Liberal and Critical Approaches to IR

  • Liberal and critical approaches challenge the central claims of realism: anarchy, primacy of state actors, rationality, and the utility of military force.
  • Liberals dispute the realist notion that narrow self-interest is more rational than mutually beneficial cooperation.
  • Neoliberalism argues that even in an anarchic system of autonomous rational states, cooperation can emerge through the building of norms, regimes, and institutions.
  • Collective goods are benefits received by all members of a group regardless of their individual contribution. Shared norms and rules are important in getting members to pay for collective goods.
  • International regimes–convergent expectations of state leaders about the rules for issue areas in IR–help provide stability in the absence of a world government.
  • Hegemonic stability theory suggests that the holding of predominant power by one state lends stability to international relations and helps create regimes.
  • In a collective security arrangement, a group of states agrees to respond together to aggression by any participating state; the UN, NATO and other IGOs perform this function.
  • Peace Studies is interdisciplinary and seeks to broaden the study of international security to include social and economic factors ignored by realism.
  • Peace Studies acknowledges a normative bias–that peace is good and war is bad–and a willingness to put theory into practice by participating in politics.
  • Mediation and other forms of conflict resolution are alternative means of exerting leverage on participants in bargaining. Increasingly these means are succeeding in settling conflicts without (or with no further) use of violence.
  • For scholars in peace studies, militarism in many cultures contributes to states’ propensity to resort to force in international bargaining.
  • Positive Peace implies not just the absence of war but addressing conditions that scholars in peace studies connect with violence–especially injustice and poverty.
  • Peace movements try to influence state foreign policies regarding military force; such movements are of great interest in peace studies.
  • Nonviolence–the renunciation of force–can be an effective means of leverage, especially for poor or oppressed people with few other means available.
  • Feminist scholars of IR agree that gender is important in understanding IR but diverge into several strands regarding their conception of the role of gender.
  • Standpoint feminists* argue that real (not arbitrary) differences between men and women exist. Men think about social relations more often in terms of autonomy (as do realists), but women think in terms of connection.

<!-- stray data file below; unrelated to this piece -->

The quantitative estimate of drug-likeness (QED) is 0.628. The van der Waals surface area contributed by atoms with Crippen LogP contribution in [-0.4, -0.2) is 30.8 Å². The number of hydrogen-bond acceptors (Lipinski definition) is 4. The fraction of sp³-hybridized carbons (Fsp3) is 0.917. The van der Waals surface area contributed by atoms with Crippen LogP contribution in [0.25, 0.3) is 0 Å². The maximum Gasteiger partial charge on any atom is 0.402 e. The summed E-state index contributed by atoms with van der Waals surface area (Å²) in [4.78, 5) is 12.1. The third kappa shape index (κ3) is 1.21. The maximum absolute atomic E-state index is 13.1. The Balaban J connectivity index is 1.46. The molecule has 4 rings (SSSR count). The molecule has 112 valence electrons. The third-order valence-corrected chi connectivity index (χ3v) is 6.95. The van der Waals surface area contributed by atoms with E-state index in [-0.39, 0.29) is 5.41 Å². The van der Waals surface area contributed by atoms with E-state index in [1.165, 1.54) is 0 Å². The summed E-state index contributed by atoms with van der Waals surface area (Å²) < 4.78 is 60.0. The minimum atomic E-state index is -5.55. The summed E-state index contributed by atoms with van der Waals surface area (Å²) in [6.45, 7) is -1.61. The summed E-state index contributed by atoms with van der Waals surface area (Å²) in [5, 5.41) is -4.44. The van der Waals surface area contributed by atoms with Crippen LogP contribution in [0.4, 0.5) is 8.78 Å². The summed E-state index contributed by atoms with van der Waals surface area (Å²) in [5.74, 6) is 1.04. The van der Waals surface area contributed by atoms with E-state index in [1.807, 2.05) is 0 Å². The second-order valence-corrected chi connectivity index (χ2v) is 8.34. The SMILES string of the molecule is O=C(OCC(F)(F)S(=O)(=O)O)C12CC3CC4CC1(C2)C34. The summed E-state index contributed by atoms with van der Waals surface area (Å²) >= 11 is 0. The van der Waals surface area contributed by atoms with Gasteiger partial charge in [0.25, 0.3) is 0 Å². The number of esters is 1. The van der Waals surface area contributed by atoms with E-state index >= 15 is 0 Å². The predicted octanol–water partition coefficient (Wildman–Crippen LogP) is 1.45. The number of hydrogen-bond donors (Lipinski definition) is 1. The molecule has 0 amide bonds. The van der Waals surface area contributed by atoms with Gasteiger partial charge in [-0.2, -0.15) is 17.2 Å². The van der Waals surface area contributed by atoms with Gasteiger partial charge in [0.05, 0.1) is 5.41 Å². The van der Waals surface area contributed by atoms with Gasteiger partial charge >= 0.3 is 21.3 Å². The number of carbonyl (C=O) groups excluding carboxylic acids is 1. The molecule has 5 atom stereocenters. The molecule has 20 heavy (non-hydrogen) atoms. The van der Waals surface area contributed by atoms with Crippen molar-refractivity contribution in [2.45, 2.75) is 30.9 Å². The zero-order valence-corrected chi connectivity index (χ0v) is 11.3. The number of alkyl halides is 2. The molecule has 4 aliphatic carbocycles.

• Standpoint feminists argue that men are more warlike on average than women. Although individual women participants (such as state leaders) may not reflect this difference, the participation of large numbers of women would change the character of the international system, making it more peaceful.
  • Liberal feminists disagree that women have substantially different capabilities or tendencies as participants in IR. They argue that women are equivalent to men in virtually all IR roles. As evidence, liberal feminists point to historical and present-day women leaders and women soldiers.

*Standpoint feminism holds that social science should be practiced from the standpoint of women or particular groups of women, as some scholars say that women are better equipped to understand some aspects of the world.

Anarchy: absence of governmental authority/State: Organized political unit that has a geographic territory, stable population, and a government to which the population owes allegiance and that is legally recognized by other states/Rational actor: in realist thinking, a state or individual that uses logical reasoning to select a policy; that is, it has a defined goal to achieve, considers a full range of alternative strategies, and selects the policy that best achieves the goal.



Liberal Democrat President Barack Obama


Critical Perspective on Syrian Airstrikes

Former New York Times correspondent Stephen Kinzer sets out a very plausible reason why the US, UK and France keep intervening in Syria. It is not about children or chemical weapons. It is to prevent the Syrian government and Russia triumphing over the jihadists, as they have been close to doing for some time.

Realist Perspective on Syrian Airstrikes

So this weekend’s actions are not simply about chemical weapons violations. True enough, if such weapons are used in “Nowherestan,” the United States and its coalition allies are not likely to bomb, even if a good argument can be made for enforcing international law against such crimes. The United States is not the world’s police force. But if such crimes take place in a region whose destabilization can lead to global disorder, and if they take place with the cooperation of powers, like Russia, that mean us ill, then the United States can and should act.